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A Drink Per Day Increase A woman’s Risk Of Cancer

Thursday, February 26th, 2009 A Drink Per Day Increase A woman’s Risk Of Cancer

Both the BBC and the Guardian (Ian Sample-24 02 09) are reporting on the issue that a glass of wine each evening can increase a woman’s risk to developing common cancers as opposed to their teetotaller counterparts.

It is being argued that just one drink per day is causing an extra 7,000 cancer cases, equal to 11% of the 45,000 cases diagnosed each year. Mostly breast, liver, rectal mouth and throat cancers in UK women every year.

Researchers at the University of Oxford said the findings, which are part of the Million Women Study send a strong message, that even light regular drinking may seriously threaten their health.

Naomi Allen, a cancer epidemiologist who led the research, used medical records to identify cases of cancer among a group of 1,280,296 middled-aged women. Of the women who drank, the average intake was one unit per day, the equivalent to a small glass of wine or 8g of alcohol. A pint of beer would count as two units. Very few of the women consumed more than three drinks a day.

Over a seven-year period, 68,775 women were diagnosed with cancer according to the Journal of the National Cancer Institute.

Of those who did drink, virtually all consumed fewer than 21 drinks per week, and an average of 10g of alcohol per day, which is equivalent to just over one unit of alcohol found in half a pint of lager, a 125ml glass of wine or a single measure of spirits.

Nearly 70,000 of the middle-aged women developed cancer and a pattern emerged with alcohol consumption.

Moreover, whilst alcohol seemed to reduce the risk of some very rare cancers, such as kidney, non-Hodgkin lymphoma and thyroid tumours, it raised the risk of others. For every 1,000 women, drinking regularly once a day was linked to 11 extra breast cancers, one more oral cancer and one additional case of rectal cancer each year. Cases of oesophageal, laryngeal and liver cancer all rose by 0.7 extra cases per 1,000 women per year. The increase in cancer risk was the same whether women drank wine, beer, spirits or a mixture.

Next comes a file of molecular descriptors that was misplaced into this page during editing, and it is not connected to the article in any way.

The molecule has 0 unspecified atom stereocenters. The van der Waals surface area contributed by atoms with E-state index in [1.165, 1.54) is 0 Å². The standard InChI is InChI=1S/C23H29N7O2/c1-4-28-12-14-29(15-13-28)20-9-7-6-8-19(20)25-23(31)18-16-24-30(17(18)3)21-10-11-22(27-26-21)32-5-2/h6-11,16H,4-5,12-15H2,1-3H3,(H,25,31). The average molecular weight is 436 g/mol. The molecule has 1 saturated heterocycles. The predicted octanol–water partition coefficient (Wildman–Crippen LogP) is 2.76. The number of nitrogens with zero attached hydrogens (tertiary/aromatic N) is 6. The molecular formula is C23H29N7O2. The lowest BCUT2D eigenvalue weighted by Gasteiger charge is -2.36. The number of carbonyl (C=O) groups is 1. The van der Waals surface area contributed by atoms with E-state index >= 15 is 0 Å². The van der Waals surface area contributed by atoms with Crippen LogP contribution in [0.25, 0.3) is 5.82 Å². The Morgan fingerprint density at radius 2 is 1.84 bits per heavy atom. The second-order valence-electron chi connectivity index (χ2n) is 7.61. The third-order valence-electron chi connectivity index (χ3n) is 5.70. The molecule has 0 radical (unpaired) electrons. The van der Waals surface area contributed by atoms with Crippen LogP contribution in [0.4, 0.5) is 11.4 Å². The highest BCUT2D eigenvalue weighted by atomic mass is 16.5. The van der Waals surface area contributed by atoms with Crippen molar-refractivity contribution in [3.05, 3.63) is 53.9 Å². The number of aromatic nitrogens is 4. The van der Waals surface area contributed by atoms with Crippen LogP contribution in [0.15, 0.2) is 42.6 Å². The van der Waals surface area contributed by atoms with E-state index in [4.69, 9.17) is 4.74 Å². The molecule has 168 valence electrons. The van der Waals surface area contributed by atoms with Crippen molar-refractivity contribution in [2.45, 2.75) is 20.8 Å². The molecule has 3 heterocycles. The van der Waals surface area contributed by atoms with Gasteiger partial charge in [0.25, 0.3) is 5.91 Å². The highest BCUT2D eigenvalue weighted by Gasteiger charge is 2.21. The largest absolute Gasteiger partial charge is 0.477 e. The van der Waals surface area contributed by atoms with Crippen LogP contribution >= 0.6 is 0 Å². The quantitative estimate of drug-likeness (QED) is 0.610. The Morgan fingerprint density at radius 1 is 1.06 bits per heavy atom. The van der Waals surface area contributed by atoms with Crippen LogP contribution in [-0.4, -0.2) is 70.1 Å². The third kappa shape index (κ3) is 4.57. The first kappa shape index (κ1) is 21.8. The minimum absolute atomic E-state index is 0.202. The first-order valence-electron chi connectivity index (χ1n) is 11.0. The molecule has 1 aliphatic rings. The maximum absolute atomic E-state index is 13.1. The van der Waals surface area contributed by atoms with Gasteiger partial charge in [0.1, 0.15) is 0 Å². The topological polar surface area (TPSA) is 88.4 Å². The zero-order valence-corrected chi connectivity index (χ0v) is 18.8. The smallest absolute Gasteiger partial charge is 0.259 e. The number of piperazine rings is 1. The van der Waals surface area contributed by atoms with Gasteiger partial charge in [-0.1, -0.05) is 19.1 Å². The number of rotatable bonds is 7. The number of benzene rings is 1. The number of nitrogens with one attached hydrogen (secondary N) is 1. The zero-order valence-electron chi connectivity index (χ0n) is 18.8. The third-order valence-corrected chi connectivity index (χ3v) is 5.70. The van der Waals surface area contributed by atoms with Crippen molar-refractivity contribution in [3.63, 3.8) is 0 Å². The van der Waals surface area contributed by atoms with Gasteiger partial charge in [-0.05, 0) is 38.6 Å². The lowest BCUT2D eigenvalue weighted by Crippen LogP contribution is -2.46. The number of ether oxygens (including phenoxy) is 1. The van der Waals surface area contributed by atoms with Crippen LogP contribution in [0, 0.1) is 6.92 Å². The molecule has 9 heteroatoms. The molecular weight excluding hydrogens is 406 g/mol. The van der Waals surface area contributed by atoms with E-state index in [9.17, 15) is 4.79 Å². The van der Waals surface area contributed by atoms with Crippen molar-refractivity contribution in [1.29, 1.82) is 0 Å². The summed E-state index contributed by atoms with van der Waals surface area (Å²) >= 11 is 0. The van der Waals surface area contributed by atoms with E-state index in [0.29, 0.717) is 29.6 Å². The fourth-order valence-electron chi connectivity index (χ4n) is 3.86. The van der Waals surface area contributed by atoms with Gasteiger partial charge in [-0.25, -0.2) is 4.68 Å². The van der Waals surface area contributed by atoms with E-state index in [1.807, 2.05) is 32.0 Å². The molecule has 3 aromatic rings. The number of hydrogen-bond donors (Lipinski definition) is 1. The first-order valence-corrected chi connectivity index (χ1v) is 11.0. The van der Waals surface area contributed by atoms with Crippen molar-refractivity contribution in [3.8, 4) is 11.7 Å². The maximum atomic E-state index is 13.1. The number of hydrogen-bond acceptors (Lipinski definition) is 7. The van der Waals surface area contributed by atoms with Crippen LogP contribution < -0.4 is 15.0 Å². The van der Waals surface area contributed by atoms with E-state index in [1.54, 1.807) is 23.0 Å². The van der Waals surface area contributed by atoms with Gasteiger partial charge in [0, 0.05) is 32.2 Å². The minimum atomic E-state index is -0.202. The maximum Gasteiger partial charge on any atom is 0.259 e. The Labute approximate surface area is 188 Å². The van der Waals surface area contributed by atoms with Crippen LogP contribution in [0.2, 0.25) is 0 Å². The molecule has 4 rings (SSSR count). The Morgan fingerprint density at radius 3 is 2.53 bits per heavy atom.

“In the UK, cancers of breast, liver, rectum, mouth and throat together number about 118 per 1,000 women each year. Having one drink a day would cause 15 extra cases of cancer per 1,000 women [per year] up to the age of 75.”

It has also been established that drinking twice a day would lead to a doubling of extra cases to 30.

Arguably it has also been determined that the consumption of just one drink a day increased the risk of all types of cancer by 6% in women up to the age of 75.

The rates for individual cancers varied, with one drink a day causing a 12% rise in the risk of breast cancer, a 10% rise in rectal cancer, a 22% rise in gullet cancer, a 29% rise in mouth cancer and a 44% rise in throat cancer.

Allen also states that, “The findings of this report show quite strongly that even low levels of drinking that were regarded to be safe do increase cancer risk.

“About 5% of all cancers in the UK are due to drinking something in the order of one alcoholic drink a day.”

In addition she further adds, “It is up to individual people to make their own decision. All of us to some extent have to weigh up the risks and take some responsibility for our health.”

A Department of Health spokesman said: “We keep our guidance on sensible drinking under review. We currently advise on a lower risk drinking limit and that drinking above this level could be harmful.

“There is no completely safe level of drinking but this lower level reflects the known risks including breast cancer, which is partly why there is a lower drinking limit for women.

“We look forward to examining this research in more detail.”

Dr Sarah Cant of Breakthrough Breast Cancer said: “We already know that drinking alcohol can increase your risk of breast cancer.

“This study suggests that for women over 50 even drinking moderate amounts of any type of alcohol can have many health consequences, including a greater chance of developing breast cancer.

“Around 80% of breast cancer cases are diagnosed in women aged over 50, so limiting how much you drink is one step you can take to try to reduce your risk of developing the disease.”

Furthermore, breast cancer is now the most common cancer in the UK. editorial published alongside the research, Michael Lauer and Paul Sorlie at the National Heart, Lung And Blood Institute in Maryland USA argue. “From the standpoint of cancer risk the message of this report could not be clearer. There is no level of alcohol consumption that can be considered safe.”

However, given all the said information, smoking is still by far the largest single cause of cancer, accounting for around one third of all diagnosed cases. Diet and diet-related factors, such as obesity, are thought to explain a further third, with alcohol accounting for around 5% of cancers.

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